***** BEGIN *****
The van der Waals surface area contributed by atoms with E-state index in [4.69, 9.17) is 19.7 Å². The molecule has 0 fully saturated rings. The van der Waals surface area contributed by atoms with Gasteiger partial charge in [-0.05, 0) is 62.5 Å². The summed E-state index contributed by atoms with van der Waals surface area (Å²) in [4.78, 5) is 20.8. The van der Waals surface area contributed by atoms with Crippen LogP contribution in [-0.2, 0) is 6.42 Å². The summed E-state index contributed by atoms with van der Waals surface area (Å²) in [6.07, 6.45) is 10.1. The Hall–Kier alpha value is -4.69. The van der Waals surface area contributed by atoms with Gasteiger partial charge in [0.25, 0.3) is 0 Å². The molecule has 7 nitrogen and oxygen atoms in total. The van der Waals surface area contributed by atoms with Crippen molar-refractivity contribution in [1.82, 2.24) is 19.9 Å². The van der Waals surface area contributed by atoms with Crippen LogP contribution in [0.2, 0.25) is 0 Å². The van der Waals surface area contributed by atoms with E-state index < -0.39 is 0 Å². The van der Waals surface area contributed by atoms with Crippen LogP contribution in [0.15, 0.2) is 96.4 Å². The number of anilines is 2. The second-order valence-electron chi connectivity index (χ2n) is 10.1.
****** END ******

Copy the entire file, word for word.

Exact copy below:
The van der Waals surface area contributed by atoms with E-state index in [4.69, 9.17) is 19.7 Å². The molecule has 0 fully saturated rings. The van der Waals surface area contributed by atoms with Gasteiger partial charge in [-0.05, 0) is 62.5 Å². The summed E-state index contributed by atoms with van der Waals surface area (Å²) in [4.78, 5) is 20.8. The van der Waals surface area contributed by atoms with Crippen LogP contribution in [-0.2, 0) is 6.42 Å². The summed E-state index contributed by atoms with van der Waals surface area (Å²) in [6.07, 6.45) is 10.1. The Hall–Kier alpha value is -4.69. The van der Waals surface area contributed by atoms with Gasteiger partial charge in [0.25, 0.3) is 0 Å². The molecule has 7 nitrogen and oxygen atoms in total. The van der Waals surface area contributed by atoms with Crippen molar-refractivity contribution in [1.82, 2.24) is 19.9 Å². The van der Waals surface area contributed by atoms with Crippen LogP contribution in [0.2, 0.25) is 0 Å². The van der Waals surface area contributed by atoms with E-state index < -0.39 is 0 Å². The van der Waals surface area contributed by atoms with Crippen LogP contribution in [0.15, 0.2) is 96.4 Å². The number of anilines is 2. The second-order valence-electron chi connectivity index (χ2n) is 10.1.